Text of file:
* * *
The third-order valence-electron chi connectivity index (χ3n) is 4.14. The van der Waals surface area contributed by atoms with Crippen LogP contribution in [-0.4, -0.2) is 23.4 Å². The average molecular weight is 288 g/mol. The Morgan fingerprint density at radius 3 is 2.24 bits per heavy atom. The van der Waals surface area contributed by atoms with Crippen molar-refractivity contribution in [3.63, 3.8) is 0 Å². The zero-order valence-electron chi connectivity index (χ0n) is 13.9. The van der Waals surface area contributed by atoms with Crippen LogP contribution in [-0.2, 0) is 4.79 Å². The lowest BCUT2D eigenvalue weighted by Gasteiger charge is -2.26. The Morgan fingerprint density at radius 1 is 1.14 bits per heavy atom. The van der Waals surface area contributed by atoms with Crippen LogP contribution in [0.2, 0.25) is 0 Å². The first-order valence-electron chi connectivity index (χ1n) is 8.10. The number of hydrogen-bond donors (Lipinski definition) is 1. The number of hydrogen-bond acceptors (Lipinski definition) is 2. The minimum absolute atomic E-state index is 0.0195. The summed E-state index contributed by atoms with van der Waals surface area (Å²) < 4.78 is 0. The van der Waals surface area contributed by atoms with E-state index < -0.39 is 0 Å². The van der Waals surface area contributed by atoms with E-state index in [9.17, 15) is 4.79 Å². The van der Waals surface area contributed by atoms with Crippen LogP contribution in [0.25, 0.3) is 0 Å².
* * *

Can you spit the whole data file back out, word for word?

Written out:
The third-order valence-electron chi connectivity index (χ3n) is 4.14. The van der Waals surface area contributed by atoms with Crippen LogP contribution in [-0.4, -0.2) is 23.4 Å². The average molecular weight is 288 g/mol. The Morgan fingerprint density at radius 3 is 2.24 bits per heavy atom. The van der Waals surface area contributed by atoms with Crippen molar-refractivity contribution in [3.63, 3.8) is 0 Å². The zero-order valence-electron chi connectivity index (χ0n) is 13.9. The van der Waals surface area contributed by atoms with Crippen LogP contribution in [-0.2, 0) is 4.79 Å². The lowest BCUT2D eigenvalue weighted by Gasteiger charge is -2.26. The Morgan fingerprint density at radius 1 is 1.14 bits per heavy atom. The van der Waals surface area contributed by atoms with Crippen LogP contribution in [0.2, 0.25) is 0 Å². The first-order valence-electron chi connectivity index (χ1n) is 8.10. The number of hydrogen-bond donors (Lipinski definition) is 1. The number of hydrogen-bond acceptors (Lipinski definition) is 2. The minimum absolute atomic E-state index is 0.0195. The summed E-state index contributed by atoms with van der Waals surface area (Å²) < 4.78 is 0. The van der Waals surface area contributed by atoms with E-state index < -0.39 is 0 Å². The van der Waals surface area contributed by atoms with E-state index in [9.17, 15) is 4.79 Å². The van der Waals surface area contributed by atoms with Crippen LogP contribution in [0.25, 0.3) is 0 Å².